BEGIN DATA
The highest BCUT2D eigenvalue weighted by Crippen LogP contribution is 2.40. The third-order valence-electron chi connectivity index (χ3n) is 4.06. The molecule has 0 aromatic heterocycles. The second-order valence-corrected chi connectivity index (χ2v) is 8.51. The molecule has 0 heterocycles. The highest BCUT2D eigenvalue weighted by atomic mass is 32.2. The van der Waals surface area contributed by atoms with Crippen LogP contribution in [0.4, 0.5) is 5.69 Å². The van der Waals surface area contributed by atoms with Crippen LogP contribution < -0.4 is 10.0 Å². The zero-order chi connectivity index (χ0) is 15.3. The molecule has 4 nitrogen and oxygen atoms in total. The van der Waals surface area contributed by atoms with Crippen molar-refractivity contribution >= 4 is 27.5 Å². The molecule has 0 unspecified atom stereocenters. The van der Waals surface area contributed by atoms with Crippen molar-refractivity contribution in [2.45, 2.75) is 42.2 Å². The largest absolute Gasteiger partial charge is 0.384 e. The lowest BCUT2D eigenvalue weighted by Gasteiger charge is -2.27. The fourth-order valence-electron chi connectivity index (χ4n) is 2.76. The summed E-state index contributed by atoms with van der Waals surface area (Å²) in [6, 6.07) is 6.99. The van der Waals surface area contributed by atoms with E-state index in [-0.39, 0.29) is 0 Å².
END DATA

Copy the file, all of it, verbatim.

The highest BCUT2D eigenvalue weighted by Crippen LogP contribution is 2.40. The third-order valence-electron chi connectivity index (χ3n) is 4.06. The molecule has 0 aromatic heterocycles. The second-order valence-corrected chi connectivity index (χ2v) is 8.51. The molecule has 0 heterocycles. The highest BCUT2D eigenvalue weighted by atomic mass is 32.2. The van der Waals surface area contributed by atoms with Crippen LogP contribution in [0.4, 0.5) is 5.69 Å². The van der Waals surface area contributed by atoms with Crippen LogP contribution < -0.4 is 10.0 Å². The zero-order chi connectivity index (χ0) is 15.3. The molecule has 4 nitrogen and oxygen atoms in total. The van der Waals surface area contributed by atoms with Crippen molar-refractivity contribution >= 4 is 27.5 Å². The molecule has 0 unspecified atom stereocenters. The van der Waals surface area contributed by atoms with Crippen molar-refractivity contribution in [2.45, 2.75) is 42.2 Å². The largest absolute Gasteiger partial charge is 0.384 e. The lowest BCUT2D eigenvalue weighted by Gasteiger charge is -2.27. The fourth-order valence-electron chi connectivity index (χ4n) is 2.76. The summed E-state index contributed by atoms with van der Waals surface area (Å²) in [6, 6.07) is 6.99. The van der Waals surface area contributed by atoms with E-state index in [-0.39, 0.29) is 0 Å².